Immunosuppressive therapy for IMID does not worsen disease in COVID-19 patients
A recent study has shown that immunosuppressive (IS) therapies for immune-mediated inflammatory diseases (IMIDs) do not increase the risk of SARS-CoV-2 or severe sequelae when controlling for other factors. In addition, tumour necrosis factor α inhibitors may lower the risk of severe infection.
“Finite clinical data and understanding of COVID-19 immunopathology has led to limited, opinion-based recommendations for the management of IMID [patients] receiving IS therapeutics,” the authors said.
A retrospective cohort analysis was performed to determine if IS therapeutic type influences COVID-19 risk among IMID patients. Participants included Henry Ford Health System patients who tested positive for COVID-19 between 1 February and 18 April 2020 and were treated with IS medication for IMID.
Then, the authors combined the therapeutic class of IS medication, comorbidities, and demographic factors into multivariate models to determine the predictors of COVID-19 infection, admission, ventilation, and mortality.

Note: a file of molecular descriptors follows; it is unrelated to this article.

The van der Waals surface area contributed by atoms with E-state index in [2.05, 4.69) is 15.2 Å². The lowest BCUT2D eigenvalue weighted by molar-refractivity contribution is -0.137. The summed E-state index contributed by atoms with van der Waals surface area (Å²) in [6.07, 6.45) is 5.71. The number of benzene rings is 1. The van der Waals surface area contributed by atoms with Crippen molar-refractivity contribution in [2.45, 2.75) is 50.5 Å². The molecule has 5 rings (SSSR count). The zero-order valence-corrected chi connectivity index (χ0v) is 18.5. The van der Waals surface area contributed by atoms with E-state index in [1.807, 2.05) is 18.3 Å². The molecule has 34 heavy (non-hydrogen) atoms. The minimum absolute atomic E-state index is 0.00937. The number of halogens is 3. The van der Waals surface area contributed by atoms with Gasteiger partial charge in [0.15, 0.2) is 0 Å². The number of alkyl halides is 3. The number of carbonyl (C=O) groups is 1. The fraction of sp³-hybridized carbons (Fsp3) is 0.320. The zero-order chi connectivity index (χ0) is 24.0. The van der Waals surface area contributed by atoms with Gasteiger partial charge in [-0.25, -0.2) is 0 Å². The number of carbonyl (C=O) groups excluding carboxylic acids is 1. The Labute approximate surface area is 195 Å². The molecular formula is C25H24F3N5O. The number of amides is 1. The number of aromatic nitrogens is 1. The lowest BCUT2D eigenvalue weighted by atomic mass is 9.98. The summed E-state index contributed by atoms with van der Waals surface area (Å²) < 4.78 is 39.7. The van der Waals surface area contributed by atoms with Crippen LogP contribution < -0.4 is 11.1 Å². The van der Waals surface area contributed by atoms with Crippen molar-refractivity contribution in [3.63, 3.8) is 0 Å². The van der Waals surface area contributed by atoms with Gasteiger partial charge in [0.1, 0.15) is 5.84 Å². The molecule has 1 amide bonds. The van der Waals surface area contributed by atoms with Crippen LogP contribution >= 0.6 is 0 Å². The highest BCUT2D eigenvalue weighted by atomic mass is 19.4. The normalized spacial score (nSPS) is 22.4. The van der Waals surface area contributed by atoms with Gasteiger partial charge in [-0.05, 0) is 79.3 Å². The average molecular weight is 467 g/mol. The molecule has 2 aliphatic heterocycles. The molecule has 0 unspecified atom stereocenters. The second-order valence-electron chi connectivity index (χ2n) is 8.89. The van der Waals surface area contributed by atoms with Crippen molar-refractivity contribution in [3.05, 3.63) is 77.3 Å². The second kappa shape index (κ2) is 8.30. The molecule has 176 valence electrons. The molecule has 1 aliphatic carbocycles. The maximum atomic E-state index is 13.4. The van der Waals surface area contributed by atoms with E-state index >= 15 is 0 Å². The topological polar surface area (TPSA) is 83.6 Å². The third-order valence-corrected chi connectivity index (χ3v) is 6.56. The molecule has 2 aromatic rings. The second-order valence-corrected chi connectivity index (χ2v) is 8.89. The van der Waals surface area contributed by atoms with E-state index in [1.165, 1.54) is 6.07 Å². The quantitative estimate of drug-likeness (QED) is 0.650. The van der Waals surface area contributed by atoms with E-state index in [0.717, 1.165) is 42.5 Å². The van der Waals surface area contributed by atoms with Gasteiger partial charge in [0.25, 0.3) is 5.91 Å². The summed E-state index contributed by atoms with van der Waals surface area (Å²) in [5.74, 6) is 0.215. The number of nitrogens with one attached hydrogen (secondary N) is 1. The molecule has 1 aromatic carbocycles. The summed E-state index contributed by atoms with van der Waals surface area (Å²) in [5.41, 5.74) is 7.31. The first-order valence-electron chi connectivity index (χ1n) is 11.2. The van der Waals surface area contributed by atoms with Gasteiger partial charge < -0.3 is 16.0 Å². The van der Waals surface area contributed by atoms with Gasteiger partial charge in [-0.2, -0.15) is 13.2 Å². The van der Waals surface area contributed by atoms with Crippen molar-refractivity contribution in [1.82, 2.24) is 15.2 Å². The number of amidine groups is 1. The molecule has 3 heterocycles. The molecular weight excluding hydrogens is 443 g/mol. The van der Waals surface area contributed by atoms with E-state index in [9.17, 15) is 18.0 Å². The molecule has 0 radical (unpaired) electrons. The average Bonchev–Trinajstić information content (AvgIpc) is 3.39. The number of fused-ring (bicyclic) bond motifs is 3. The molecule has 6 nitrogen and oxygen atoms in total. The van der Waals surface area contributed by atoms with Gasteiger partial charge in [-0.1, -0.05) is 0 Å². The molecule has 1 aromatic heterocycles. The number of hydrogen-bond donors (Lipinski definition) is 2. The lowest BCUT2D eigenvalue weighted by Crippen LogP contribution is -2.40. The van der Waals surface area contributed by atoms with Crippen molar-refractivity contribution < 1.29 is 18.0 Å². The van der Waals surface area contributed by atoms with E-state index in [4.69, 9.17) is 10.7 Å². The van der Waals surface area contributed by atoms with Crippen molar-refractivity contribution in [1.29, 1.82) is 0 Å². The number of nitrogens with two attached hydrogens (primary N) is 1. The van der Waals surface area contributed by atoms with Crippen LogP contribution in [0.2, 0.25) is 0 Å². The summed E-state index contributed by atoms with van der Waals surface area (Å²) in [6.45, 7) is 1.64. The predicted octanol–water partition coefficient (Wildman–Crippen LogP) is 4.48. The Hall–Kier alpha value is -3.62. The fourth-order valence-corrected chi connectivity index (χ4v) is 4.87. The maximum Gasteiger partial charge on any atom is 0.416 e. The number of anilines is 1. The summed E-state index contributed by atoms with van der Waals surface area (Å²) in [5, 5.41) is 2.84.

A total of 213 patients with IMID were included, of whom 36.2 percent tested positive for COVID-19. Of note, these patients were not more likely to be hospitalized or need ventilation relative to the general population.
IS therapeutic did not exacerbate the course of disease after multivariate correction, but multidrug regimens and biologics were predictive of an increased and decreased rate of hospitalization, respectively, with the latter driven by tumour necrosis factor α inhibitors.
“A single-centre study somewhat limits the generalization to community-based settings. Only patients tested for COVID-19 were analysed,” the authors noted.